He threw two beauties to Andre Johnson and Kevin Walter for touchdowns greater than 50 yards, and he took big hits on both. Also, in the same game, Schaub took a monstrous and dirty hit that had all Texans' fans holding their collective breaths.
After agonizing in pain on the ground for a little, Schaub took off one play, but then demanded that he be placed back in the game.
Schaub is tough, and he is ready to lead the Texans to big things.
The Bad: Inconsistnecy on the Right Side of the Line
The right side of the line of scrimmage was the most highly scrutinized positional unit of the Texans' offseason.
Thankfully, they have not lived up to their foreboding predictions, but they have also not been as good as their predecessors.
Mike Brisiel and Eric Winston, well sometimes Winston, were a consistent and dependable unit. They contributed to one of the best rushing offenses in the NFL.
Derek Newton, Antoine Caldwell, Ben Jones, Ryan Harris and whoever else the Texans plug in on the right side of the line have clearly not been consistent.
They will play great for a good portion of the game but then go through stretches of extremely poor play. This is to be expected out of a mostly young, learning unit, and they will likely improve as the season progresses.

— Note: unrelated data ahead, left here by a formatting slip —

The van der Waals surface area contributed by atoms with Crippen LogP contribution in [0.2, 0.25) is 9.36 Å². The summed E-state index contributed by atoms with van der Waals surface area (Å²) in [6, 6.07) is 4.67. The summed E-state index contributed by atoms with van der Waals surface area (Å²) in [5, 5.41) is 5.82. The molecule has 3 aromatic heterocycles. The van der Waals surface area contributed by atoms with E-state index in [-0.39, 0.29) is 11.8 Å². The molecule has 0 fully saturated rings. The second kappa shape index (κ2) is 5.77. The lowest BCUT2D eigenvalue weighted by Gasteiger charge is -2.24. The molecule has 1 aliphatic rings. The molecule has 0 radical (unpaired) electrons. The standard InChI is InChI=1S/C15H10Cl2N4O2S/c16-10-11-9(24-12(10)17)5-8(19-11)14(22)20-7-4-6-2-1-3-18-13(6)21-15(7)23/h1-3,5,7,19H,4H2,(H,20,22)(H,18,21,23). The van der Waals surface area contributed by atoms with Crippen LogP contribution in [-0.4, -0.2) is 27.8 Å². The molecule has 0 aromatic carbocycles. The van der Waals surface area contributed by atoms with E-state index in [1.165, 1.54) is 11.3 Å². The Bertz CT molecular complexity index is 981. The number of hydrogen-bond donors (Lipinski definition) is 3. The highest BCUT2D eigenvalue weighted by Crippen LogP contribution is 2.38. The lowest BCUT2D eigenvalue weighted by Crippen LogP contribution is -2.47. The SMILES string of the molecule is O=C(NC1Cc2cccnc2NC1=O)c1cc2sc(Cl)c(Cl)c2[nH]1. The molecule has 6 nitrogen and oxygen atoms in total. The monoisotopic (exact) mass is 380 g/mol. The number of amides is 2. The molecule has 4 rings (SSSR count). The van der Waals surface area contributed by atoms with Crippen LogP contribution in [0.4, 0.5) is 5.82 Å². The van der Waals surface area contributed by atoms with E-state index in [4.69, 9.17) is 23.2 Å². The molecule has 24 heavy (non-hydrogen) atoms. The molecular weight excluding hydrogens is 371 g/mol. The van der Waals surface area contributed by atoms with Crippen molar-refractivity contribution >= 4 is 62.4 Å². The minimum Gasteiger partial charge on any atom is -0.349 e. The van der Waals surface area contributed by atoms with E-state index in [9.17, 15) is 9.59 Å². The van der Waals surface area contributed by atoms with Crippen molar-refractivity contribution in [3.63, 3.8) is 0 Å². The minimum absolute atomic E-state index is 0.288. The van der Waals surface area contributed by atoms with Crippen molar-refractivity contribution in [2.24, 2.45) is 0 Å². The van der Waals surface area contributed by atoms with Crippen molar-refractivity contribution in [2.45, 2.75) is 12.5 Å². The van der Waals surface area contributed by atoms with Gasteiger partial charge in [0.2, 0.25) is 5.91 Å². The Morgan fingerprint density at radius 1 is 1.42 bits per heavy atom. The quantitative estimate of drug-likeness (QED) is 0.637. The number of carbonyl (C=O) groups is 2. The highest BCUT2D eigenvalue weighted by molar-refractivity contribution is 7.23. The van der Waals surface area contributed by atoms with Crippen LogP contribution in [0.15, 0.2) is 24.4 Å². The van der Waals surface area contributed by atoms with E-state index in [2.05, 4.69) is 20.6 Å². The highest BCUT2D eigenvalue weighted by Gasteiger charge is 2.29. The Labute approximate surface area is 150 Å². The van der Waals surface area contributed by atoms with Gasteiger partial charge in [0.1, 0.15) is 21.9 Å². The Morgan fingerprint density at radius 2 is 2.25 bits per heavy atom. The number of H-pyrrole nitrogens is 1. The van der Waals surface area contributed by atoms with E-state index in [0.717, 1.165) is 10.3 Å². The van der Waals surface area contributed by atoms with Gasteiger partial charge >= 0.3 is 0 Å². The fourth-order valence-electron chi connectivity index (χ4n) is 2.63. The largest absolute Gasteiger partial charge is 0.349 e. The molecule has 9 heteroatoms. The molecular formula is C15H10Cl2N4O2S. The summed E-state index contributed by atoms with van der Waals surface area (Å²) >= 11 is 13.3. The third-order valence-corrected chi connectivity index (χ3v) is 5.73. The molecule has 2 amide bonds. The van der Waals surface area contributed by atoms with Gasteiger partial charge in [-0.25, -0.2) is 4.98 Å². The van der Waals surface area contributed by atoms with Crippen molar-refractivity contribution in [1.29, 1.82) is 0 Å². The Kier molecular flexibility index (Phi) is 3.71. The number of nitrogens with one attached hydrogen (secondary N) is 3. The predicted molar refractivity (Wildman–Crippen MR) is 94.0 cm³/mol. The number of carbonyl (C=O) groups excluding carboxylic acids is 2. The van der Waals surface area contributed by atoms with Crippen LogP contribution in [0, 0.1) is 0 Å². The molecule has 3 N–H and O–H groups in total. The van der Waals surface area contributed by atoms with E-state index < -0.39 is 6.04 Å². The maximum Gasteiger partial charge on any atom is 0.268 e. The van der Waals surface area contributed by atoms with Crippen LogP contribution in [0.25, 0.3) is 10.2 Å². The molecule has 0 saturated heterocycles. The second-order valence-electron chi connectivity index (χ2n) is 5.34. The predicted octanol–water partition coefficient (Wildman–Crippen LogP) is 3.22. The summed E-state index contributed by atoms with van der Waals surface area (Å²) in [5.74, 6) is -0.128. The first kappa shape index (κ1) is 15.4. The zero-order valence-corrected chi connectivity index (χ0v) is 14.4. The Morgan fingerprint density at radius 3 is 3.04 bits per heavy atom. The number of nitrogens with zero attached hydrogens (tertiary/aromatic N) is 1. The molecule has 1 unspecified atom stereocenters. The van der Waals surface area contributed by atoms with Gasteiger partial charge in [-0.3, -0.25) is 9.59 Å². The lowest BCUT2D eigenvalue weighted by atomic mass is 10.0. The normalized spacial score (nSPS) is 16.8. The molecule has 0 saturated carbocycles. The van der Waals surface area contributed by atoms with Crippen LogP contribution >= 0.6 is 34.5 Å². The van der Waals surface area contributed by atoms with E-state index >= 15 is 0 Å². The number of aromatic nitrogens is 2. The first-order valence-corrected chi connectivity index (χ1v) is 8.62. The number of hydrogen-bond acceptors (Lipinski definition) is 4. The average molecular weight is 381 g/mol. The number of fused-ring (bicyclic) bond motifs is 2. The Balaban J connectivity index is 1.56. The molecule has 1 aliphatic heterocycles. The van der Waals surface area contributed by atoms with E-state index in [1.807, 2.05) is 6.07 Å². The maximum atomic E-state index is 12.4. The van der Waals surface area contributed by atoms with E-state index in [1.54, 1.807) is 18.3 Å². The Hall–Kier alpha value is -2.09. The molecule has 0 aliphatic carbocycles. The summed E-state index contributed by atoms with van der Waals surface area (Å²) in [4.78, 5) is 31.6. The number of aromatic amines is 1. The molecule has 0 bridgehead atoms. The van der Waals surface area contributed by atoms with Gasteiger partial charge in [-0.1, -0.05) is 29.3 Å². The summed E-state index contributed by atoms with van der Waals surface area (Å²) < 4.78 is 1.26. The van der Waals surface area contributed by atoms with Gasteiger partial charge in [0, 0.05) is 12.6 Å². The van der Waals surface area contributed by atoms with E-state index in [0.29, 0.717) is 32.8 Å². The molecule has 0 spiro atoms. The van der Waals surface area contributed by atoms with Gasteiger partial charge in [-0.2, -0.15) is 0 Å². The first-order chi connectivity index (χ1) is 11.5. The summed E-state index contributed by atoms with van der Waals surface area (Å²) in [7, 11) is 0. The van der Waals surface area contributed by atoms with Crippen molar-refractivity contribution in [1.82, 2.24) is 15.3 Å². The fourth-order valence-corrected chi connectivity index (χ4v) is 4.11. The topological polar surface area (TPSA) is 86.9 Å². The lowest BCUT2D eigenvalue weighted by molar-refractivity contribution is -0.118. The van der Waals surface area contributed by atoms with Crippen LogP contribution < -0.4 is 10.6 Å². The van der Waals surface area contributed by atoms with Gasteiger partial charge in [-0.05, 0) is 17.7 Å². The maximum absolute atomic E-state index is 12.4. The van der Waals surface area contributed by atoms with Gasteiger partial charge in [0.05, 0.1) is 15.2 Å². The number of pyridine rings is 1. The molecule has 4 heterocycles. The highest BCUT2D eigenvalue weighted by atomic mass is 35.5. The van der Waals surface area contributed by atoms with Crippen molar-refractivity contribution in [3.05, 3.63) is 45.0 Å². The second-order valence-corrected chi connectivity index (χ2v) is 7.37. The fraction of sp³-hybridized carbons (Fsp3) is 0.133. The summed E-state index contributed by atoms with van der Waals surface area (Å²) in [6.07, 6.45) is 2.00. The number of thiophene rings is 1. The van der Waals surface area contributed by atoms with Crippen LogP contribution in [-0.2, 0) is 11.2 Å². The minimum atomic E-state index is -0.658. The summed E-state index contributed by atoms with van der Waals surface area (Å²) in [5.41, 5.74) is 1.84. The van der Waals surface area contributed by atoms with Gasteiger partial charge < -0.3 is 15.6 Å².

The Ugly: Brice McCain
Wait, Kareem Jackson isn't the most highly criticized member of the Texans secondary anymore?
Yes, Jackson has been consistently better than last year, but the opposite is true with Brice McCain. McCain, who was excellent for the Texans last season, is having some serious issues.
He is constantly getting beat by opposing slot receivers, and he was absolutely brutalized by Denver's Brandon Stokley, who caught six passes for 73 yards and a touchdown.
In today's pass-happy league, teams love to spread the ball around to all of their receivers.
Teams like Green Bay and New England, both of whom the Texans will play this season, clearly love to utilize slot receivers, and they are essentially starters in their respective offenses.
McCain, therefore, will essentially be a starter for the Texans when they match up against the Packers and the Patriots. It also means that he will have to play a lot better than he has been right now.